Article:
Our criminal convictions policy
To enable the University to discharge its safeguarding obligations to all members of our community, during our registration process we ask all new students to complete a criminal convictions declaration.
This declaration will only ask you about “relevant” unspent criminal convictions, but all new students are required to answer.
We also ask a similar question of students during our housing application process for those who want to live in University-managed accommodation.
What will happen and when?
We believe that an unspent criminal conviction should not automatically prevent you from studying at the University of Sussex. Consequently, we don’t ask about criminal convictions as part of the application process (except in the small number of professional courses in our School of Education and Social Work) and will assess your application on academic suitability (without reference to any previous convictions).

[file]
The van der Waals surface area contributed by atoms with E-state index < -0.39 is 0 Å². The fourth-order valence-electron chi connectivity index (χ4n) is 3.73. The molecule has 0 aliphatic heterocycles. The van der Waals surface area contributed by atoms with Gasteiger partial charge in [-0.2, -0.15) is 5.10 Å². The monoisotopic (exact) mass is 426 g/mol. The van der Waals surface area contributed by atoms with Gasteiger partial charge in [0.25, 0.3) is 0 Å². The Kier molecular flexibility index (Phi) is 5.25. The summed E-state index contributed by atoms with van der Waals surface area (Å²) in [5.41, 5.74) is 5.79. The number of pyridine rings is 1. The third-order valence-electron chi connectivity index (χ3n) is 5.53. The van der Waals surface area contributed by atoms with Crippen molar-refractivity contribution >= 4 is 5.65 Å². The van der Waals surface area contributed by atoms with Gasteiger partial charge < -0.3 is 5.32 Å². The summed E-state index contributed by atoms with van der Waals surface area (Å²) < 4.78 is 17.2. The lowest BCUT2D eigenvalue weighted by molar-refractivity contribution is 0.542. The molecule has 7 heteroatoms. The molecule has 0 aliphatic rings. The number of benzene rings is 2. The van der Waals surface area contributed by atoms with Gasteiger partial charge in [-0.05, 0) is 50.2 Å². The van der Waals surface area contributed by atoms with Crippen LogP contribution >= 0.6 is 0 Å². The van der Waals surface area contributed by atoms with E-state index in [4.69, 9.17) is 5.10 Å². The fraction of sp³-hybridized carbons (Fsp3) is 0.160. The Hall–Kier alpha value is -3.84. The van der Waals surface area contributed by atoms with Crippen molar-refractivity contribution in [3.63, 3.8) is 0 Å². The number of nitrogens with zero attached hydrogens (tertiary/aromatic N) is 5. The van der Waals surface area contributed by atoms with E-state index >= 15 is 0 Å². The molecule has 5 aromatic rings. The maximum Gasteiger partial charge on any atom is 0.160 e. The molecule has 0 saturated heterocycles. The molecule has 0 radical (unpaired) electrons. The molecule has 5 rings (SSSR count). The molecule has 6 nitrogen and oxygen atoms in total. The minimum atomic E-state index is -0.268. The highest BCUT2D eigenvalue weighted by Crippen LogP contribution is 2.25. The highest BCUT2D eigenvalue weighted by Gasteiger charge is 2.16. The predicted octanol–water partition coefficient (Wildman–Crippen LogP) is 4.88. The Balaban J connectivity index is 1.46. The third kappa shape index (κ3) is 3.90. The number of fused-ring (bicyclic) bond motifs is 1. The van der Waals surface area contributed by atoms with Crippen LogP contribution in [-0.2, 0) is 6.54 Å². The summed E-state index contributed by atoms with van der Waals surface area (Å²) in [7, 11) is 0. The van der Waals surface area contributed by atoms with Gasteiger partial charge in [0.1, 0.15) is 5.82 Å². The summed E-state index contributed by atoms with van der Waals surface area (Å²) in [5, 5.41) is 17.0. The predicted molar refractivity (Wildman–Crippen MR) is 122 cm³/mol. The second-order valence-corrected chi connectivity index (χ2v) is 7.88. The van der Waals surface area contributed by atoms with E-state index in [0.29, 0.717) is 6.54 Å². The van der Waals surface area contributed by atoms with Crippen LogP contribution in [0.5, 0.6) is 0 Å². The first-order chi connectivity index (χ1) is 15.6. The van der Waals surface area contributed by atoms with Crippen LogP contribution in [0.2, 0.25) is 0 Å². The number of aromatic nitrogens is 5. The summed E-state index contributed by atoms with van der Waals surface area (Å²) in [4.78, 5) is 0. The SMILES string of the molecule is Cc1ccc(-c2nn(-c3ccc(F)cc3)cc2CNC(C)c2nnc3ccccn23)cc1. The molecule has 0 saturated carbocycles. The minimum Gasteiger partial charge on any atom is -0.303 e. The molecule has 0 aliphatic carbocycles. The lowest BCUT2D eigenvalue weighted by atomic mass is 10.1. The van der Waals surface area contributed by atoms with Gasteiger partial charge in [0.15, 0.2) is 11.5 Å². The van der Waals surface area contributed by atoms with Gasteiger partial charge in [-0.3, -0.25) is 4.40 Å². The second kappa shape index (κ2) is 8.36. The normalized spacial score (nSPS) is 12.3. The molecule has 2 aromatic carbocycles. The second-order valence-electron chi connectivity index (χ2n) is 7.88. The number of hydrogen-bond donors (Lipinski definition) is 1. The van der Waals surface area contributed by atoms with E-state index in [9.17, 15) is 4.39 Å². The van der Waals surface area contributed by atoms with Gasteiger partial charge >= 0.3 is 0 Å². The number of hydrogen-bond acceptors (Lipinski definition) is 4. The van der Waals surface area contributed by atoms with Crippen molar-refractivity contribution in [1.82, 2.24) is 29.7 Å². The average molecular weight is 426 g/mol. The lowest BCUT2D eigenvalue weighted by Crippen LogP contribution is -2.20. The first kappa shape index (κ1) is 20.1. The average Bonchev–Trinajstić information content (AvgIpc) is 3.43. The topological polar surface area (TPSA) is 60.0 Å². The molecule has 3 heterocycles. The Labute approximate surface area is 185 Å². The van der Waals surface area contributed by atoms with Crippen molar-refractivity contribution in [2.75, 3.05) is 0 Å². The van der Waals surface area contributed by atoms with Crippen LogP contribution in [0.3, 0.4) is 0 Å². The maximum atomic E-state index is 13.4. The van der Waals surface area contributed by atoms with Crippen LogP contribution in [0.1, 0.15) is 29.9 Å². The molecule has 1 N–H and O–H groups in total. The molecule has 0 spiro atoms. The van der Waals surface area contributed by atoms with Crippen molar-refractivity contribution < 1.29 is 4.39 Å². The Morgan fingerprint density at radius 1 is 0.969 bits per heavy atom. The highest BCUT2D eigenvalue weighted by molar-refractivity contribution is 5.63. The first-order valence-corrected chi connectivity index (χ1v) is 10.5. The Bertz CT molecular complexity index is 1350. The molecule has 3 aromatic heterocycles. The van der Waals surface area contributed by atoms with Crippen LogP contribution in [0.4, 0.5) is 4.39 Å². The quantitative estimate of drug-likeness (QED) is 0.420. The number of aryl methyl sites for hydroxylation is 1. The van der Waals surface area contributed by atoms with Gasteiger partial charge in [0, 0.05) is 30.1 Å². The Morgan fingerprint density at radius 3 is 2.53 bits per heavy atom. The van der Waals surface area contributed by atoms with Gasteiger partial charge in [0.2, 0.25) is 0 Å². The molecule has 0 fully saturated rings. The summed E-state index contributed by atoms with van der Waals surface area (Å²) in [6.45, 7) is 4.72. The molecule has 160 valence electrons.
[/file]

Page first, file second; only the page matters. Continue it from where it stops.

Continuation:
However, we have a duty of care to the whole University community and so we will ask you if you have any relevant, unspent convictions when you arrive at the University, as part of the registration process.
Certain criminal convictions may result in your registration being stopped or suspended, or conditions being imposed upon you to allow your registration to proceed.
Evaluation of your criminal convictions disclosure will be undertaken by the University’s Criminal Convictions Panel.